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Keratoconus and Coronavirus

Middle Aged Couple Multifocal ContactsKeratoconus refers to the thinning and elongation of the cornea, the transparent layers over the eye, into a cone-like shape. That results in blurred vision. Other symptoms include vision difficulties at night and objects appearing to have a glare or halos around them.

If you have keratoconus, several options are available.

For a mild or moderate condition, eyeglasses or soft contact lenses will help. Some people do better with rigid gas permeable (hard) contact lenses. If contact lenses hurt your cornea, scleral lenses are recommended. They vault over the cornea and rest on the sclera, the white part of the eye. For more severe cases of keratoconus, laser treatment and corneal transplants are recommended.

Hygiene for Scleral-Lens Wearers in the Coronavirus Era

As always, hygiene is paramount when you handle and wear scleral lenses, as it is with soft and hard lenses. This means thoroughly washing your hands before touching the lenses, and cleaning and rinsing the lenses with recommended solutions.

Wearing sclerals and other contact lenses during the coronavirus pandemic remains as safe as ever, but it’s even more important now to observe hygiene guidelines. In fact, you can take extra precautions to lower the risk of inadvertently transmitting the coronavirus to your eyes, from where it can enter your body.

Consider taking these additional preventative steps:

  • Use disinfectant wipes to clean the counters and other surfaces where you place the scleral-lens cases and solutions. This includes disinfecting the cases and containers of solutions before using.
  • Wash your hands before touching your eyes or removing your lenses.
  • Don’t touch the area on/near your eye and then someone else’s, or vice versa.
  • Avoid rubbing your eyes to prevent keratoconus from developing or worsening, while also reducing the risk of getting infected by coronavirus.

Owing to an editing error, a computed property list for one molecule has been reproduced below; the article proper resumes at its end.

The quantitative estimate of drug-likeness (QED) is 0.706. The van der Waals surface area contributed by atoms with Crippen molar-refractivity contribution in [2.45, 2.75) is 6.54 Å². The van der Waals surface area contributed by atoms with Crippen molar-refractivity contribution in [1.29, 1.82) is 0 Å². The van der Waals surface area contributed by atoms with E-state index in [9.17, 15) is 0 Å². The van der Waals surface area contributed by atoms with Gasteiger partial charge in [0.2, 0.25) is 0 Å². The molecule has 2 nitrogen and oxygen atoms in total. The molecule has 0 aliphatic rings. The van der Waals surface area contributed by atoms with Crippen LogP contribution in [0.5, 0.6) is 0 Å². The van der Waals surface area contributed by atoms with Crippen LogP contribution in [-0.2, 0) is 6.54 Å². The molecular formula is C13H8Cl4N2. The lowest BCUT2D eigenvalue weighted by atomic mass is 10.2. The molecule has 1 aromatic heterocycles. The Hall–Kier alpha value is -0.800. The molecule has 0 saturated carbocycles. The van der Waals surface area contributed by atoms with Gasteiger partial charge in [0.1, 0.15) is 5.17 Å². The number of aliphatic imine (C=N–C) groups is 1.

If you have keratoconus and are concerned about maintaining your optical health while reducing the risk of coronavirus, contact us.

 


Forsight Vision treats patients with keratoconus in Long Grove, Buffalo Grove, Arlington Heights, Palatine, and throughout Illinois.

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At Forsight Vision and Midwest Dry Eye Center, it is our highest priority to provide the best quality eye care and to ensure the health and safety of our patients, staff and our entire community. We are happy to announce that we will be reopening the office for routine eyecare starting Saturday, May 2, 2020.

We are making great efforts to keep you and your family safe and have made the following changes to address the challenges regarding COVID-19 following the CDC and AOA (American Optometric Association) guidelines.

In order to prevent any further spread of the COVID-19 (Corona Virus) we ask that you please reschedule your appointment if any of the following applies to you:

Seek medical advice if you develop symptoms, or have been in contact with a person known to have COVID-19 or if you live in or have recently been in an area with ongoing spread of COVID-19.

As a local, family-owned business, we SINCERELY appreciate each and every one of you for trusting us with your eye care. Please keep yourself and your loved ones safe during these difficult times.

We look forward to welcoming you back for your next visit.

Thank you!

Dr. Cohan, Dr. Cozzone, and the entire staff at Forsight Vision and Midwest Dry Eye Center.